While the invention has been described in detail herein in accordance with certain preferred embodiments thereof, many modifications and changes therein may be effected by those skilled in the art. Accordingly, it is intended by the appended claims to cover all such modifications and changes as fall within the true spirit and scope of the invention.

Claims (34)

1. A method for reconfiguring a routing network, the routine network being part of a publish/subscribe system, the method comprising:
quiescing the routing network to preserve a first-in first-out delivery order quality to clients of data messages within the routing network; and
reconfiguring the quiesced routing network, while preserving the first-in first-out delivery order quality to clients of messages within the reconfigured routing network.
2. The method of claim 1, wherein said routing network comprises at least one of a logging network or a sequencing network, said logging network for logging a message to persistent storage within the routing network prior to delivery of the message to one or more clients of the network, and said sequencing network for sequencing a message at a node of the routing network with other messages received by the network prior to delivery of the message to one or more clients of the network, wherein the method further comprises quiescing control messages, the quiescing of control messages comprising quiescing any new logging acknowledgment message or sequencing acknowledgment message within said logging network or sequencing network, respectively.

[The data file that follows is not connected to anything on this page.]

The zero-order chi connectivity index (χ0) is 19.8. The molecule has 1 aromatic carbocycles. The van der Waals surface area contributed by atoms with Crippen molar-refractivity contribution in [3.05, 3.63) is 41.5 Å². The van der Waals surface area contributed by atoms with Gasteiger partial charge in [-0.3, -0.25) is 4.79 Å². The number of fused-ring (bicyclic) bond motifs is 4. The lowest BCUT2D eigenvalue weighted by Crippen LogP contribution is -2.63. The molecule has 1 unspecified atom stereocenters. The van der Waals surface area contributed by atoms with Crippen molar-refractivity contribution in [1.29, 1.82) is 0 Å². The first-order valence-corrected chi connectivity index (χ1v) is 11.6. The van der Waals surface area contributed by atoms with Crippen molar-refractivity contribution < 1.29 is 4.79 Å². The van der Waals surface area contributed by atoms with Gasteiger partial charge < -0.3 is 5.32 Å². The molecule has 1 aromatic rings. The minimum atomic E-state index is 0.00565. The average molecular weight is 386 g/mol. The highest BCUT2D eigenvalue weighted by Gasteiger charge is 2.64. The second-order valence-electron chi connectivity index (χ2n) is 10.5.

3. The method of claim 1,
wherein said quiescing comprises sending a quiesce message from a root node to all children nodes thereof using an existing routing network configuration.
4. The method of claim 3, wherein when a node of said routing network receives the quiesce message, the node begins queuing any new data messages received from a client thereof, forwards the quiesce message to any children nodes thereof, and sends a quiesce acknowledgment to its parent node, and wherein once the root node has received a quiesce acknowledgment from all children nodes, all data messages in a sub-tree defined from the root node have been quiesced.
5. The method of claim 1, wherein said reconfiguring is transparent to both publishers and subscribers of said publish/subscribe system.
6. The method of claim 1, wherein said routing network comprises a continuously available broker network.
7. The method of claim 1, wherein said quiescing comprises propagating a quiesce message from a root node across a spanning tree of said routing network, said quiesce message preventing any new data messages from being published for routing across said spanning tree.
8. The method of claim 7, wherein each node of said spanning tree responds to said quiesce message by sending a quiesce acknowledgment message to its parent node, and wherein after sending said quiesce acknowledgment message, any new data message received from a client of said node is queued at said node.
9. The method of claim 8, wherein said reconfiguring comprises sending a quiesce complete message from said root node to nodes of said spanning tree, wherein said spanning tree comprises an existing spanning tree configuration, and then sending a configure message to said nodes using a new spanning tree configuration, thereby accomplishing said reconfiguration.